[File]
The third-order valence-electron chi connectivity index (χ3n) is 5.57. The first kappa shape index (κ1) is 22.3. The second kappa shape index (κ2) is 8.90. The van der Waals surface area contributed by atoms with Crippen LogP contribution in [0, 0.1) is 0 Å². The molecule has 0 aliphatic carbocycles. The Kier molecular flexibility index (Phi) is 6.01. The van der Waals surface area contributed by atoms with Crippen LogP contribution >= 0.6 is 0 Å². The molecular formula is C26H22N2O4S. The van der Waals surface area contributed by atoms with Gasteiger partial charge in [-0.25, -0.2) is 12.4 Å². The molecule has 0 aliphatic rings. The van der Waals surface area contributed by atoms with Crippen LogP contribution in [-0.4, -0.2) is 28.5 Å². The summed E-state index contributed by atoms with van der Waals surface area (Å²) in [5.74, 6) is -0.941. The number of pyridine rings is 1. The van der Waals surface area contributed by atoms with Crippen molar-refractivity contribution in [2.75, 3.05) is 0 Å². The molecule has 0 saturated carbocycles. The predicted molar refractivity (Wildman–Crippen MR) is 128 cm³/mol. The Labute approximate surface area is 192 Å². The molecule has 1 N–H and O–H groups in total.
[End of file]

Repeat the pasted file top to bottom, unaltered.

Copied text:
The third-order valence-electron chi connectivity index (χ3n) is 5.57. The first kappa shape index (κ1) is 22.3. The second kappa shape index (κ2) is 8.90. The van der Waals surface area contributed by atoms with Crippen LogP contribution in [0, 0.1) is 0 Å². The molecule has 0 aliphatic carbocycles. The Kier molecular flexibility index (Phi) is 6.01. The van der Waals surface area contributed by atoms with Crippen LogP contribution >= 0.6 is 0 Å². The molecular formula is C26H22N2O4S. The van der Waals surface area contributed by atoms with Gasteiger partial charge in [-0.25, -0.2) is 12.4 Å². The molecule has 0 aliphatic rings. The van der Waals surface area contributed by atoms with Crippen LogP contribution in [-0.4, -0.2) is 28.5 Å². The summed E-state index contributed by atoms with van der Waals surface area (Å²) in [5.74, 6) is -0.941. The number of pyridine rings is 1. The van der Waals surface area contributed by atoms with Crippen molar-refractivity contribution in [2.75, 3.05) is 0 Å². The molecule has 0 saturated carbocycles. The predicted molar refractivity (Wildman–Crippen MR) is 128 cm³/mol. The Labute approximate surface area is 192 Å². The molecule has 1 N–H and O–H groups in total.